Guide for Schools, School Districts and ESDs:
Steps for Working with Outdoor School Program Providers
Are you starting an Outdoor School program from scratch, or expanding your current program? Following are some ideas to help you evaluate your needs when considering program providers. In addition, when starting or reviewing a current program, we highly recommend referencing the Gray Family Foundation’s full 2012 report entitled, “Guide to Launching an Outdoor School Program.”
Step 1: Consider: Will this provider meet our needs?
Before contacting the provider, ask yourself which overarching objectives you are trying to achieve:
Community needs: “What are the academic and social goals of our school district and community?”
Scope: “How many students do we expect to serve? Will we launch a day program? A residential program? How many nights?”
Volunteer participation: “Will we utilize parent, high school student, and/or other volunteers?”
Evaluation design. “When and from whom will we collect evaluation information?”
Outcomes: “What level of growth do we expect? What test results do we expect? How much energy, water or other resources do we expect to save?”
Once you’ve identified these goals, you can outline your desired program elements—including curricula, site location, daily activities, and staffing—to support them.
Then, ask the provider:
What are you teaching?
How are you teaching it?
How do you determine that your programming is aligned to Next Generation Science Standards (NGSS) and Common Core State Standards(CCSS)? Can you give examples?
Can you equitably accommodate the needs our students with specific needs, non-English speakers, etc.?
How will you know that you are successful? (Or, what are your evaluation criteria/plans?)
Is your program approved by OSU Extension, the Outdoor School program administrator for Oregon?
Do you have a standard program outline that we can evaluate?
Are you already partnered with a camp facility? If yes, who?
Step 2: Get together with your teaching team to evaluate the answers in Step 1.
How do these partners meet our intended outcomes?
Are their programs driven by standards? How do they determine this?
Do their programs align with Next Generation Science Standards (NGSS) and Common Core State Standards (CCSS)? How?
Are there other activities or program elements that we want to ask the provider to include for us that they aren’t offering? Can they, and will they, include them? If not, what are our other options?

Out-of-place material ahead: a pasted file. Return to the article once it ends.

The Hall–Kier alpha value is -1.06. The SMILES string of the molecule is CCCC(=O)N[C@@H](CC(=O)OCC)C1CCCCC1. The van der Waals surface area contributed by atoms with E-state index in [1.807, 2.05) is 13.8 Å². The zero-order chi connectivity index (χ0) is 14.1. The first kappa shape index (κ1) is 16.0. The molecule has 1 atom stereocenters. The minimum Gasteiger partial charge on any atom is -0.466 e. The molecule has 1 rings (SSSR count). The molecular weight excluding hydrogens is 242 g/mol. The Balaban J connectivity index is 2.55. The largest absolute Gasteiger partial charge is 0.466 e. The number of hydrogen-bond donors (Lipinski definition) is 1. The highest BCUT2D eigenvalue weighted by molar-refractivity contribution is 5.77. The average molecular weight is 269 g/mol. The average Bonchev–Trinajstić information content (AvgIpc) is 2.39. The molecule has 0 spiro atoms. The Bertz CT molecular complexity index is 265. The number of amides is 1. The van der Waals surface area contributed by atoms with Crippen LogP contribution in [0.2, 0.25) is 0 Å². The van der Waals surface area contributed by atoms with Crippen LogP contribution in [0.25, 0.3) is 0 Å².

How do we coordinate this provider’s work with other material that we are teaching our students? Does this provider assist with pre- and post-camp classroom curriculum? Does this provider’s work align with our overall mission and outcomes?
Don’t obligate your school or commit to a provider until you are well-versed in the provider’s programming and determine that the provider meets your needs.
Step 3: Secure the provider, then stay engaged with their programming.
Be aware of what is being taught and how the material is being presented.
Observe the program provider’s interactions with students.
Share the experience with others on your team.
Evaluate whether your needs are being met.
Give regular feedback to the provider.
Go back to Steps 1 and 2 and review the previous answers with your team.
After you engage a provider:
If your needs are not being met, let the provider know. Work with the provider to adjust the programming to meet your needs. This might be a professional development opportunity for the provider’s staff and your staff.
If your needs are being met, let the provider know that, too, and be specific. How can you work together to take the program and the relationship to the next level? This is another great professional development opportunity.
Ask for help from your teaching team. Together, you can build a program that will enhance learning, engage students, bring science to life, meet curriculum needs and add excitement and variety to your teaching practice.